Kaine in Charlottesville: Our optimism will beat GOP “gloom and doom” message

    247
    6
    SHARE

    I’m just back from a Tim Kaine rally in downtown Charlottesville. Some photos follow at the bottom, but a few quick words about the rally.

    Looked like about 250-300 people were there, and the crowd was pretty enthusiastic. In other words, a pretty good turnout for April, seven months before the election.

    Tim was joined by his wife, Anne Holton, and Sen. Mark Warner. The three, together, made a pretty entertaining trio, with Ms. Holton playing straight woman to the long-time pals and professional colleagues Kaine and Warner. They had a pretty easy banter going that the crowd enjoyed. It was fun watching two guys who have done so much for our state teaming up to do more good works, and having a good time in the process.

    I’m not going to go into a lot of detail on the various stump speeches, but just a few observations about how Tim and Sen. Warner set up the contrast and the stakes in the coming election:

        * The McDonnell/Bolling/Cooch freak show in Richmond has really cost the Commonwealth a lot in terms of our national reputation, and the team of Tim and Mark Warner in the Senate can help reverse this. “I want Virginia again to be one of those states that is a leader of the pack,” Warner said, “Not the butt of late night jokes.”

        * The Kaine campaign is one of optimism, while the GOP is trying to sell us on a “doom and gloom,” pessimistic view of our state and our country. Tim: Because ours is the campaign of optimism, “We are going to win.”

        * The Republicans want to take us backwards. Tim: “I don’t want to go back. I want to go forward.”

    (more on the flip)

         * Key to prosperity is winning the talent race. Years ago, when Virginia was lagging economically, we closed our schools rather than integrate them, we kept women out of UVA and we didn’t have community colleges that could tap the talent in our rural areas. Our turnaround as a commonwealth came when we “broke down barriers” and cultivated the intelligence and talent in our Commonwealth.

        * Tap our talent pool, and we can do anything. Fail to tap our talent, and no policy in the world will make much of a difference in the long run.

        * The Virginia senate race will be a key race – it could very well decide who will control the Senate. And we don’t have to speculate about what Republican governance will look like. As Mark Warner put it, Republicans want to cut education, research and development, decent law enforcement, building roads and bridges – “anything about how we grow our country.”

        * Tim notes the obvious truism (to everyone except the GOP) that we can’t just cut our way to properity. We don’t need to be giving tax breaks to Exxon and Mobile. We need to let the Bush tax cuts – “Which were intended to be temporary” – to expire for the top brackets.

        * Beyond policy, Tim said that in order to accomplish things, “You need to be willing to work together with anyone…” — At first I thought he was talking about Republicans, but then he added, “…who is willing to be serious,” and I realized he had someone else in mind.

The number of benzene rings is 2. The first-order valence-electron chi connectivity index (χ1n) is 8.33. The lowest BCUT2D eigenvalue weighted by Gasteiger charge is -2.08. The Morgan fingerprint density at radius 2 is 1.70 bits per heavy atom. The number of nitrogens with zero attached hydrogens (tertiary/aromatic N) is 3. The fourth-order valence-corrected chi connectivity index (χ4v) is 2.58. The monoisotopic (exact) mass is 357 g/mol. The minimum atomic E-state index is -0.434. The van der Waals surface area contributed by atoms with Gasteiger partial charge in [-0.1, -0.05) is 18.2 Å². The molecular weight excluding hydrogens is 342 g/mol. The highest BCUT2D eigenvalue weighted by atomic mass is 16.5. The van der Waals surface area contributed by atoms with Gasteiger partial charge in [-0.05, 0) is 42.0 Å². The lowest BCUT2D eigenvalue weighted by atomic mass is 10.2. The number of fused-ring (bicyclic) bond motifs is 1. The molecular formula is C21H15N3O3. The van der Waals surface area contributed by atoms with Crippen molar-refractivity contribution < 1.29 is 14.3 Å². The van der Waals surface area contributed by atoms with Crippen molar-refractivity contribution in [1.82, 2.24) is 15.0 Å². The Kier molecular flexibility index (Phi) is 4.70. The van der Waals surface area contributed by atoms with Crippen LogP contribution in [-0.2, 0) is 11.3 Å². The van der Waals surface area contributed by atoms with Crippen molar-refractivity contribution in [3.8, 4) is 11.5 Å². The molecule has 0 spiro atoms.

* Tim could remember when Virginia was solidly Republican and no one paid too much attention to us in Presidential elections, but thanks to Omaba in 2008, we are now a battleground state that gets plenty of attention from the candidates and the media. The hard part of that attention, however, is that now that expectations have been raised, we have to deliver. With that in mind, Tim is optimistic about the state of the race, both for him and for President Obama.

    Pictures from the rally follow:

    Gov. Tim Kaine

    Tim, Anne Holton, Sen. Mark Warner

    Tim addressing the crowd

    • ThadHunter

      Cutting our budget is about economic survival and only a start toward regaining our footing as a prosperous nation. “We can’t cut our way to prosperity” are Kaine’s words and how he chooses to frame the Republican position.

      Reducing the budget is just one task that Republicans will have to clean up starting in January.  Policy stabilization so businesses are more confident to expand, Obamacare, entitlements, energy, overzealous regulation, meddling in housing, monetary policy, tort reform, public sector reduction, Obama’s foreign policy mess, Medicaid destroying state budgets, and encouraging the millions who have given up and aren’t even counted in the unemployment statistics — these all need to be fixed.

      During his speech, Kaine fretted that US education has fallen from number 1 to 16.  However, his solution is to spend more money on education, which incidentally, the federal government has a minimal role.  Money is no solution.  As we have been falling in performance, we have been spending ever increasing amounts on a failed, impractical, and politically correct education establishment.

      Finally his statement that our talent pool supersedes all other policies is naive and shows that he can’t address national issues.

      We are stuck in jobs malaise, the Middle East is heading for another war and we are now officially bankrupt.  Meanwhile his campaign strategy is designed for a state office because he can’t distance himself from Obama and risk losing one person who still believes in hope and change.